Both major and minor collisions can cause structural damage to a vehicle. Though not impossible to repair, a vehicle that suffers structural damage can be difficult and expensive to fix. Unfortunately, the vehicle’s safety may be compromised, and related mechanical problems could surface prematurely down the road.
What Is Structural Damage?
Structural damage refers to any damage made to a vehicle’s underlying structure or underpinnings. Back when all vehicles were constructed using body-on-frame construction, this also was called a “bent frame.” Today, pickup trucks and the few truck-based sport utility vehicles left on the market are the only models in which the body and a ladder-like frame are separate elements that are bonded together. Trucks retain this design for its inherent durability and the ability to support larger and more powerful engines.
Today’s cars and car-based crossover SUVs are based on what’s called “unibody” construction. Here, the body panels and the underlying chassis are built as a one-piece skeleton-like shell. This configuration reduces a model’s weight while maintaining its structural integrity. Shaving pounds from a vehicle is the easiest way to boost its fuel economy.
How Does Structural Damage Happen?
A vehicle can suffer structural damage in a collision with another vehicle or a fixed object, such as a light pole. Impact to a pivotal point of a car or truck’s chassis can cause the frame or unibody to bend, break or otherwise become compromised. A unibody frame is designed to collapse upon impact to absorb crash forces better than a body-on-frame vehicle for added safety. Unfortunately, this means that a unibody vehicle can more easily develop major structural damage in a crash.
If the cost to repair a given vehicle is more than its pre-collision resale value, it will be declared a total loss for insurance purposes. A totaled vehicle is usually scrapped and is issued what’s known as a salvaged or rebuilt title. Avoid any used car that’s been repaired and sold with a salvaged title, no matter how great a deal it seems.
Can You Fix A Car With A Bent Frame?
It is possible for a trained mechanic to repair a car that’s had structural damage, assuming the cost isn’t steep enough to total the vehicle. In a unibody car or crossover SUV, the entire body and its underpinnings are considered part of its structure. Damage to one part of the shell essentially affects the entire structure. Though damaged sections of a unibody frame can be replaced, driving a vehicle that’s undergone structural damage should be considered a safety risk. What’s more, the underlying damage can cause additional mechanical problems later on.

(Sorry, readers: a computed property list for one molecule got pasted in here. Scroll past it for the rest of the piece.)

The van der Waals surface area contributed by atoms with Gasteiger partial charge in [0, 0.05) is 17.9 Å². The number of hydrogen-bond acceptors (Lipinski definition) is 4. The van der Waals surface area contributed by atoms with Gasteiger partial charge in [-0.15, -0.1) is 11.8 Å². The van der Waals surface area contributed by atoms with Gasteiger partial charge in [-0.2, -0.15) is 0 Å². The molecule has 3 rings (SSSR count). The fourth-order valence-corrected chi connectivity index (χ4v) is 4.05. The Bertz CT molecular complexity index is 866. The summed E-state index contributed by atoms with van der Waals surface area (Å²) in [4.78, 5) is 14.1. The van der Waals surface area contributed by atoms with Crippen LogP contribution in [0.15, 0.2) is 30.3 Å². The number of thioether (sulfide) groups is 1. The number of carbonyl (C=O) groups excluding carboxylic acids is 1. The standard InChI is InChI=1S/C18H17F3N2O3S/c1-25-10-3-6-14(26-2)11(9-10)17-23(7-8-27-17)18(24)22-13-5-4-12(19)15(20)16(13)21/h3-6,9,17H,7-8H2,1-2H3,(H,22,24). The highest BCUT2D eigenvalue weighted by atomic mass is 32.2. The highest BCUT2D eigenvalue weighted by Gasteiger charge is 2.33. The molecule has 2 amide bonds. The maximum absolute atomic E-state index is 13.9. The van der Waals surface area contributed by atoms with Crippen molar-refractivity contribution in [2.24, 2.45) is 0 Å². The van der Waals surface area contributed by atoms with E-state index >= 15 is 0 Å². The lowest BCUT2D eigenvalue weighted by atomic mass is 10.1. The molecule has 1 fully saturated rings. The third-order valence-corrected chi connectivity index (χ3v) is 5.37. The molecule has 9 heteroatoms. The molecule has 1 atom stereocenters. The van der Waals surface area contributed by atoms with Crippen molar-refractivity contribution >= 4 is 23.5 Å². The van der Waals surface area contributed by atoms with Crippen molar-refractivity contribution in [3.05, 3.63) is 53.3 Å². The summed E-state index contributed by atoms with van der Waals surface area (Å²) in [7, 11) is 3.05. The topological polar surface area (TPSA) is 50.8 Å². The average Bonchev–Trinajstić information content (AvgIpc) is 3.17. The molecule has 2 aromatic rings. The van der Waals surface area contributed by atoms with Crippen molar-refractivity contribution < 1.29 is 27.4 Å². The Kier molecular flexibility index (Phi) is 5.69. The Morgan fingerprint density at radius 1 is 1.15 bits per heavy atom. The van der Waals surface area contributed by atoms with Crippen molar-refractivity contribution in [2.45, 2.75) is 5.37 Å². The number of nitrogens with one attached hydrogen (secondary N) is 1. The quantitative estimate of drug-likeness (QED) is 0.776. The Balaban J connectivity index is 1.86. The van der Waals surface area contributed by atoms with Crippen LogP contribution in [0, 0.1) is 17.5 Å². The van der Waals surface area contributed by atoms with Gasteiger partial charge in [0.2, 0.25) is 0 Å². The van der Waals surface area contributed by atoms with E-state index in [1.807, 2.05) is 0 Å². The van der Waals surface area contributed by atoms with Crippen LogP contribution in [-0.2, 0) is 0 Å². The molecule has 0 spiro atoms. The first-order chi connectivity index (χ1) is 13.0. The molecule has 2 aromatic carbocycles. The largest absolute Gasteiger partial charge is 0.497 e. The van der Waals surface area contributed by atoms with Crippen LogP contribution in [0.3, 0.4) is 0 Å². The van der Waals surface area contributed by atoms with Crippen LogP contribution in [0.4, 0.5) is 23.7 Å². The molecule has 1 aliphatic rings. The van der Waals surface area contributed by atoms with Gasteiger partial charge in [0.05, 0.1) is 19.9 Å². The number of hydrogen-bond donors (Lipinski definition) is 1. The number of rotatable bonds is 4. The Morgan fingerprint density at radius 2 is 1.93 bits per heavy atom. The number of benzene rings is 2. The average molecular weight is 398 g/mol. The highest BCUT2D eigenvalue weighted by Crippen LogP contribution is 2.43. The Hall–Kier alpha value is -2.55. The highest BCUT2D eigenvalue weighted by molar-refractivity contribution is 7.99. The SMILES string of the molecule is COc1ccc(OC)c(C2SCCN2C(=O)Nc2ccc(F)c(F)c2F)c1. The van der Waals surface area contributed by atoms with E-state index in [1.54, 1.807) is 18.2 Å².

What Does Structural Damage Mean To A Car’s Resale Value?
A car that’s suffered structural damage and has been repaired usually will retain a lower-than-average resale value. This can vary, of course, according to the vehicle and the severity and nature of the damage. Sources we checked indicate a structurally damaged car or truck should be worth anywhere from 30 percent to 70 percent less than an undamaged model.
Can A Used Car Dealer Sell A Vehicle With Frame Damage?
In most states, a used car dealer must disclose whether a vehicle has been salvaged, damaged in a flood or has been rebuilt. But a private seller might not even be aware of any underlying damage if the car had been wrecked by a prior owner. Also, most used cars are sold “as is.” That means they’re being offered without a warranty of any kind, and with limited, if any, consumer protection. Only a few states extend “lemon law” protection to used-vehicle buyers, and it typically applies only to qualifying models sold by dealerships.
How Can I Tell If A Used Car Has Had Structural Damage Repaired?
You won’t be able to simply eyeball a given car or truck to determine whether it’s had structural damage. Fortunately, obtaining a CARFAX Vehicle History Report will indicate if a pre-owned vehicle has been in a wreck and whether any structural damage was reported. It also will indicate whether a model was previously salvaged and rebuilt.
Still, you’ll want to take an extensive test drive and take note of any suspect vibrations, thumps or harshness that might indicate underlying problems. Even better, have the vehicle checked out by a mechanic that works with a qualified collision repair facility. A trained technician will be able to tell whether a car or truck has sustained structural damage by looking for torn, separated or re-welded parts. Most importantly, he or she will be able to determine whether it’s structurally sound and is safe to drive.
Editor’s note: This article was originally published in January 2012. It has been completely updated for accuracy and comprehensiveness.